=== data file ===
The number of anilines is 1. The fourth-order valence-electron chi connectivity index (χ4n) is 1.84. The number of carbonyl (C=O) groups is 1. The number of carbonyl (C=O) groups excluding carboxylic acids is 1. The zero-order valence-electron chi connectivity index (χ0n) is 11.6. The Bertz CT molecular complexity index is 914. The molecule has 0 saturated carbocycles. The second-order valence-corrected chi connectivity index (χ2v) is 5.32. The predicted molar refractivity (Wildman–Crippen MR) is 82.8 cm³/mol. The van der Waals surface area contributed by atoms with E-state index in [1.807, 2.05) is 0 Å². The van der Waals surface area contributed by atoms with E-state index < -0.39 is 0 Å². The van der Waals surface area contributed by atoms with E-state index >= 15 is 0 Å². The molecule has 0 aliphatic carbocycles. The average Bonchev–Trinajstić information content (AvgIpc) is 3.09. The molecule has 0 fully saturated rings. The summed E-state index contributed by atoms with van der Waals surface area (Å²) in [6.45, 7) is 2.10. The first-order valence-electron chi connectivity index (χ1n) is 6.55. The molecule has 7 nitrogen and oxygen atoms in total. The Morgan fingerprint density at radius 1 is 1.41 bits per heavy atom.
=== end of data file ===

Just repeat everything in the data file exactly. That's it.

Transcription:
The number of anilines is 1. The fourth-order valence-electron chi connectivity index (χ4n) is 1.84. The number of carbonyl (C=O) groups is 1. The number of carbonyl (C=O) groups excluding carboxylic acids is 1. The zero-order valence-electron chi connectivity index (χ0n) is 11.6. The Bertz CT molecular complexity index is 914. The molecule has 0 saturated carbocycles. The second-order valence-corrected chi connectivity index (χ2v) is 5.32. The predicted molar refractivity (Wildman–Crippen MR) is 82.8 cm³/mol. The van der Waals surface area contributed by atoms with E-state index in [1.807, 2.05) is 0 Å². The van der Waals surface area contributed by atoms with E-state index < -0.39 is 0 Å². The van der Waals surface area contributed by atoms with E-state index >= 15 is 0 Å². The molecule has 0 aliphatic carbocycles. The average Bonchev–Trinajstić information content (AvgIpc) is 3.09. The molecule has 0 fully saturated rings. The summed E-state index contributed by atoms with van der Waals surface area (Å²) in [6.45, 7) is 2.10. The first-order valence-electron chi connectivity index (χ1n) is 6.55. The molecule has 7 nitrogen and oxygen atoms in total. The Morgan fingerprint density at radius 1 is 1.41 bits per heavy atom.